To many of the approximately 2,000 people who filed into the Jorgensen Center for the Performing Arts on Thursday evening, the event was all about former President Bill Clinton. To hear and see a former president of the United States speak – especially one whose wife is currently campaigning for the position – was the only draw they needed to submit their names for a ticket.
“I was so excited when I got the announcement on the email, he’s just awesome,” Anu Dwarki, a fifth-semester physiology and neurobiology major who attended the event, said. “I mean he’s Bill Clinton, he’s a president.”
Dwarki’s friend and many other students were simply excited to hear what a presidential candidate’s “other half” had to say.
But the 7th presentation ceremony of the Thomas J. Dodd Prize in International Justice and Human Rights – the reason for Clinton’s trip to Storrs – was meant to highlight and honor his achievements for human rights around the world.
“The litany of nations and people whose lives would not be the same today if it were not for the Clinton foundation is incredible,” Christopher Dodd said in his introduction of Clinton. “My friend, your life’s work honors my father, this university and the work of the Dodd Center.”
In his speech, Dodd went on to explain how “the entirety of President Clinton’s life” has been dedicated to the principles behind protecting human rights.”
Not all UConn students, however, are so convinced.
“We have a little bit of trouble with the fact that he is getting a human rights award today,” fifth-semester sociology major and treasurer for Students for Sustainable Drug Policy, Jack Burke, said. “We want people who are going in to the ceremony to get a more full picture before they are just told that this person deserves a human rights award.”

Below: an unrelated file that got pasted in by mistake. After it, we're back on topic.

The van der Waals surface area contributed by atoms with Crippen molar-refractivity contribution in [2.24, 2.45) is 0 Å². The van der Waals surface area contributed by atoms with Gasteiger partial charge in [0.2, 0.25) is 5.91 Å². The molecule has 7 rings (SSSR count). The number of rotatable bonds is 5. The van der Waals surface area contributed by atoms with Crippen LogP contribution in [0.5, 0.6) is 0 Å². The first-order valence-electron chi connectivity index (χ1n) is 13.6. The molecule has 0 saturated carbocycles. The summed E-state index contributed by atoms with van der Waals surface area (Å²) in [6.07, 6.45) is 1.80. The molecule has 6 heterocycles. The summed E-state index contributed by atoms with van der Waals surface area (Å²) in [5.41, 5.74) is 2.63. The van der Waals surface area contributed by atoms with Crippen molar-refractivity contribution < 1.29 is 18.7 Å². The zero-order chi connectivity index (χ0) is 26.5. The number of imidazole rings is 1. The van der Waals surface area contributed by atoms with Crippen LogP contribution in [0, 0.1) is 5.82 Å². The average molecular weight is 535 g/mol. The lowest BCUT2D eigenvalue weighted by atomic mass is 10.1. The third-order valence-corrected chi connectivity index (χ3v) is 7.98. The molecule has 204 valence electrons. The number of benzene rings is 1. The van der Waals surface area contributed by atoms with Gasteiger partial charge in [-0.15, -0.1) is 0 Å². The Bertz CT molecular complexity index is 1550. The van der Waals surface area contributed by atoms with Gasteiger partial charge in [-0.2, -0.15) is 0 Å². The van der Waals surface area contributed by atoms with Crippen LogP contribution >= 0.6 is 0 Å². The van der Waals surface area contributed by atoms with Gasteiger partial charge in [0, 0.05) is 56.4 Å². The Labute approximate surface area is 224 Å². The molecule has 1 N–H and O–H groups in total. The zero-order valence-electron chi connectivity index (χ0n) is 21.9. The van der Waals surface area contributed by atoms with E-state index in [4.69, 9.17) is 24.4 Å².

With the goal of spreading awareness about the other side of Clinton, Burke and a couple of his peers circulated through the crowd outside Jorgensen handing out green flyers with examples of Clinton’s “punitive domestic policies in office,” until they were asked to step further off the building patio by event services staff.
Some of the policies the flyer mentioned included the Violent Crime Control and Law Enforcement Act of 1994 which established the three strikes and you’re out policy and made 60 new offenses punishable by death.
“When we honor someone for a human rights award, we should really look at the totality of what they’ve done as a political figure, not only in our country but abroad as well,” Burke said. “The point of this event (for Burke and his fellow protestors) is to get people to question on their own whether Clinton deserves this award or not.”
Burke was not the only one handing things out to those entering Jorgensen, as the president of students for Hillary, third-semester Megan Handau, was giving out stickers in support of the Clintons. Handau, although not bothered by the protestors, definitely did not share their point of view.
“I think he did the best he could while in office dealing with things in real time,” Handau said. “With the thing like the war on drugs, and the hundreds of thousands of people who were incarcerated, it was put into effect while he was in office, but at the same time it’s been 15 to 20 years and nothing’s been done about it.”
Despite Burke’s points, most seemed convinced that the amount of good Clinton has done in the name of human rights over the course of his life makes him truly deserving of the Dodd award.
“You can see pros and cons about him (Clinton),” Dwarki said. “Everyone is saying ‘oh my gosh he’s such a great leader’ but he also is a human being.”